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bonnjer

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It's about time that we had a thread devoted to cool science news. I'm always seeing interesting articles about various science related news and I know I'm not seeing half of what's out there. Let's kick it off with this tough bug:

 

guidomerkinsrules

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The whole terraform Mars idea is so baffling to me. We currently live on a planet that is absolutely perfect for life. Life can't help but naturally thrive here under all kinds of conditions. So what's the obsession with a desolate wasteland like Mars? It seems like all the time and money on this, in my opinion, foolish project to terraform Mars could be spent on improving quality of life on Earth. I mean we can't even deal with our own global climate crisis as it is. Like we're gonna create an artificial self-sustaining atmosphere and climate on a planet 40 million miles away?

I feel like too often in science and tech the question asked is "can we do it" and not "should we do it".
1. Sure/ maybe
2. Pretty clear migration/exploration is hard-wired in us
3. I think the oceans are a much better ‘next frontier’ but that leads us to
4. When science comes up with a new idea/question, it doesn’t abandon the others — it’s not like everyone stopped looking for a cancer cure when Covid popped up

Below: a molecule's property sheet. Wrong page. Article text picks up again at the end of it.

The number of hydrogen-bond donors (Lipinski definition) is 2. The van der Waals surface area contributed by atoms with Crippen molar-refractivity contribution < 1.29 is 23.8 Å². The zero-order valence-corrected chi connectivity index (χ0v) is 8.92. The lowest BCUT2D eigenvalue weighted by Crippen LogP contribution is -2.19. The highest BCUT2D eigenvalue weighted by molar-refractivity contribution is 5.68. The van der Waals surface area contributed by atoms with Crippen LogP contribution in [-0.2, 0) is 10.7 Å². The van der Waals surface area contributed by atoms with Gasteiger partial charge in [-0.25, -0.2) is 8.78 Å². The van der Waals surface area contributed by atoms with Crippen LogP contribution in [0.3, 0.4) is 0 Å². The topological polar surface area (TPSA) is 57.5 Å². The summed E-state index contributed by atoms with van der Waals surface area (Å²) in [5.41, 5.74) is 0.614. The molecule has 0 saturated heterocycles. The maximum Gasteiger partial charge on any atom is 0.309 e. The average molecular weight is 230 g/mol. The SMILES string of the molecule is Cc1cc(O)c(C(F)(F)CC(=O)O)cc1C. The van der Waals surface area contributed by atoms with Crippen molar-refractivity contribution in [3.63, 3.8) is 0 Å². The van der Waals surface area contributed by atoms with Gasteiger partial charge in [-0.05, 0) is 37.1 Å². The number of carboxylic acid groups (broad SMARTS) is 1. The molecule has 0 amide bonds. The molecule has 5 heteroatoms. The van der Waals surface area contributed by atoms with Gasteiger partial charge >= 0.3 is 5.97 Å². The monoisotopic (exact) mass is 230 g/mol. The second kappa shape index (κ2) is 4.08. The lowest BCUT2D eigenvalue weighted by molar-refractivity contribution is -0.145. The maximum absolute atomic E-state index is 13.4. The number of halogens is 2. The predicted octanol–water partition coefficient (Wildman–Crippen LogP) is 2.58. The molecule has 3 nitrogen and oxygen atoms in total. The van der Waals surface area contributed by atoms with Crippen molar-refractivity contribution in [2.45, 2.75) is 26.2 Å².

jboss

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1. Sure/ maybe
2. Pretty clear migration/exploration is hard-wired in us
3. I think the oceans are a much better ‘next frontier’ but that leads us to
4. When science comes up with a new idea/question, it doesn’t abandon the others — it’s not like everyone stopped looking for a cancer cure when Covid popped up
Hard, hard agree on ocean exploration. To think of the vastness of our oceans and how little of it has been explored is incredible. I think there's plenty of more interesting and useful things to be discovered in the oceans than space. Space is so Cold War-era, oceans are what's hot right now.
 

SoggyBottomBoy

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Not to step on the beetle but...

Space is science right?

I missed this as a news story, but last night while channel flipping I saw this NOVA episode on PBS about this story, the Bennu asteroid, and got caught up in it. They went through the entire story of the project with a timeline. Then they showed the team celebrating the successful capture of particles and it occurred on October 20, 2020. I had to check my phone to see what the current date was and it was the 21st. I just found it interesting that this NOVA episode included an event from the day prior to it airing. I know it was planned to do so, but still surprising.